Breweries throughout the world pose unique challenges when it comes to CO2 in the workplace. The gas gives fizz to our favorite bubbly beverages, yet it can be a potential deathtrap for those producing it.
With beer sales reaching $111.4 billion in revenue in 2016, brewing production is at an all-time high and monitoring for potential CO2 exposure is becoming an industry essential for brewery workers.
Confined spaces are in one word, dangerous. Duties such as cleaning fermentation tanks, maintaining yeast disposal, and working in walk-in coolers are normal, daily brewery activities yet all are the most hazardous confined spaces for employees in the breweries because these areas can confine the gas – in a space where it cannot escape.
So, you can’t see, smell, or taste this toxic gas, but it is deadly.
Being aware of the potential hazards of the odorless, colorless, and tasteless gas these areas hold is the first step but having a device to monitor and measure the CO2 is the most important opportunity to save lives.
The primary areas of concern about CO2 in breweries are the fermentation and brite tanks. The massive amounts of gas housed in the vessels can easily overcome an average adult in seconds. Combining massive amounts of CO2 with poor ventilation and you’ve created your own CO2 hazard.
To give some perspective, a 2013 deadly event in Mexico (“Seven workers dead in confined space accident”) where seven workers died due to CO2 exposure. These employees were unaware of deadly levels of CO2’s while cleaning a fermentation tank. According to the article, the employees at a Grupo Modelo Brewery in Mexico City were found conducting routine cleaning inside a tank when they were overcome. If outfitted with personal CO2 detection devices these employees might still be alive today.
Few employees realize that there is a device designed that can help monitor and measure their level of carbon dioxide exposure in all areas especially confined spaces. When CO2 rises a worker could start to become fatigued, feel dizzy, or even faint and fall to the floor. A high CO2 concentration could easily replace oxygen in the air; if less oxygen is accessible to breathe – brain processes slow down and an individual can pass out suddenly.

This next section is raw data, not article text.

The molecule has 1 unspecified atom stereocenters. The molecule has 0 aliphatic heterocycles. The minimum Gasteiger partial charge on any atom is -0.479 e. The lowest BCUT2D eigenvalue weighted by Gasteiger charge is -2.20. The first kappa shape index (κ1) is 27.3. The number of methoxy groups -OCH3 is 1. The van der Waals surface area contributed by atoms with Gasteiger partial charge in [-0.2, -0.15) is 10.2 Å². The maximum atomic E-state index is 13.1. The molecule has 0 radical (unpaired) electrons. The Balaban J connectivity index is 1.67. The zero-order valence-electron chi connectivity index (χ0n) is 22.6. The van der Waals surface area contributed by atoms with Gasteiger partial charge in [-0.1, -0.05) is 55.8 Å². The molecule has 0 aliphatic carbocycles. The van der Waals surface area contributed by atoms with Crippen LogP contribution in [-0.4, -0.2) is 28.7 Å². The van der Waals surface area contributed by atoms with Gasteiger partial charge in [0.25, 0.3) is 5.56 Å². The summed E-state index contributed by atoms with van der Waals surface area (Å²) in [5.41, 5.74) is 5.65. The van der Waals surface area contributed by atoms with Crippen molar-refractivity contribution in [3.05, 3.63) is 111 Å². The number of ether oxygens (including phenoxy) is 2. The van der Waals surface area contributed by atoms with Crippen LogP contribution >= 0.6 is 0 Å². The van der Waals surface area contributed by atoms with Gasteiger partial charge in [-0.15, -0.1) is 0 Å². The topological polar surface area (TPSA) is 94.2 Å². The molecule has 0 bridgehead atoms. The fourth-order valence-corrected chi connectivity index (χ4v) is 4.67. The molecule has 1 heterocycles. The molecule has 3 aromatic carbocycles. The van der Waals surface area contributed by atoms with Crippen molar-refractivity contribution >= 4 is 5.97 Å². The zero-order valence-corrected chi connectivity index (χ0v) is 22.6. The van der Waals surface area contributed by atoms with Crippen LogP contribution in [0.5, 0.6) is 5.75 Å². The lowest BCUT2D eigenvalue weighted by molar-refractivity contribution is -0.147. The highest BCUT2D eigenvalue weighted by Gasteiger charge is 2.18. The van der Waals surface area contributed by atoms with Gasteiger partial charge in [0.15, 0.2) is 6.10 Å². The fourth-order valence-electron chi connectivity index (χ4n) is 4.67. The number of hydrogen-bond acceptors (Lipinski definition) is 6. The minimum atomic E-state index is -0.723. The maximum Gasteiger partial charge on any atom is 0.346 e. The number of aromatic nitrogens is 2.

With a Personal CO2 Safety Meter clipped to your belt, the visual and audible alarm would trigger instantaneously, notifying the wearer and coworkers that an individual could be in distress. With the added “Man Down” feature everyone will be alerted when an employee is in trouble.
An additional confined space of concern for brewers is the walk-in cooler. Facilities with draft coolers already understand the hazard the walk-in cooler creates because it traps CO2 and does not allow it to escape except when the cooler door is opened. Fixed monitors in the cooler can warn employees of CO2 leaks prior to them entering the cooler.
In today’s world brewery leaders must take charge in offering and assuring complete safety for their workers, providing awareness and avoiding any accidents that commonly arise. Besides the dangers, think of the rise in insurance rates, or loss of insurance due to an incident. Never mind those terrible three words no brewer ever wants to hear – "OSHA is here!".
Breweries throughout the world now can avoid the tragedies shown too often in the media.
What will you do to guarantee your breweries staff safety?
Morgan Morris - June 20, 2018